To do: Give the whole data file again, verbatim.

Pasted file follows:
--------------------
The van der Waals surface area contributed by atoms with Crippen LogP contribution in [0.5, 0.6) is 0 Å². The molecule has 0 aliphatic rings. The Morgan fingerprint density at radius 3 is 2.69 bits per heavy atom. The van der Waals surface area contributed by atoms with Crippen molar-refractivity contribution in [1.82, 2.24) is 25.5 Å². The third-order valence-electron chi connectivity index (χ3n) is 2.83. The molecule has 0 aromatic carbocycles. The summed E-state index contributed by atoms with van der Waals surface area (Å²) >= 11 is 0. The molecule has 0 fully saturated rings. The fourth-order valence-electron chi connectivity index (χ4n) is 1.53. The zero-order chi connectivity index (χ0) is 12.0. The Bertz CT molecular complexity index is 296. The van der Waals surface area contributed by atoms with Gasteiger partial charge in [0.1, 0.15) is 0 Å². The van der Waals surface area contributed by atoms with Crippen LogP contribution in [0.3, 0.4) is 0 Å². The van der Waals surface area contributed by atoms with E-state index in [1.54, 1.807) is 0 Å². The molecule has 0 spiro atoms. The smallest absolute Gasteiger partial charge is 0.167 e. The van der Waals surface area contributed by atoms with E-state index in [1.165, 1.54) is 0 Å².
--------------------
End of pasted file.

The van der Waals surface area contributed by atoms with Crippen LogP contribution in [0.5, 0.6) is 0 Å². The molecule has 0 aliphatic rings. The Morgan fingerprint density at radius 3 is 2.69 bits per heavy atom. The van der Waals surface area contributed by atoms with Crippen molar-refractivity contribution in [1.82, 2.24) is 25.5 Å². The third-order valence-electron chi connectivity index (χ3n) is 2.83. The molecule has 0 aromatic carbocycles. The summed E-state index contributed by atoms with van der Waals surface area (Å²) >= 11 is 0. The molecule has 0 fully saturated rings. The fourth-order valence-electron chi connectivity index (χ4n) is 1.53. The zero-order chi connectivity index (χ0) is 12.0. The Bertz CT molecular complexity index is 296. The van der Waals surface area contributed by atoms with Gasteiger partial charge in [0.1, 0.15) is 0 Å². The van der Waals surface area contributed by atoms with Crippen LogP contribution in [0.3, 0.4) is 0 Å². The van der Waals surface area contributed by atoms with E-state index in [1.54, 1.807) is 0 Å². The molecule has 0 spiro atoms. The smallest absolute Gasteiger partial charge is 0.167 e. The van der Waals surface area contributed by atoms with E-state index in [1.165, 1.54) is 0 Å².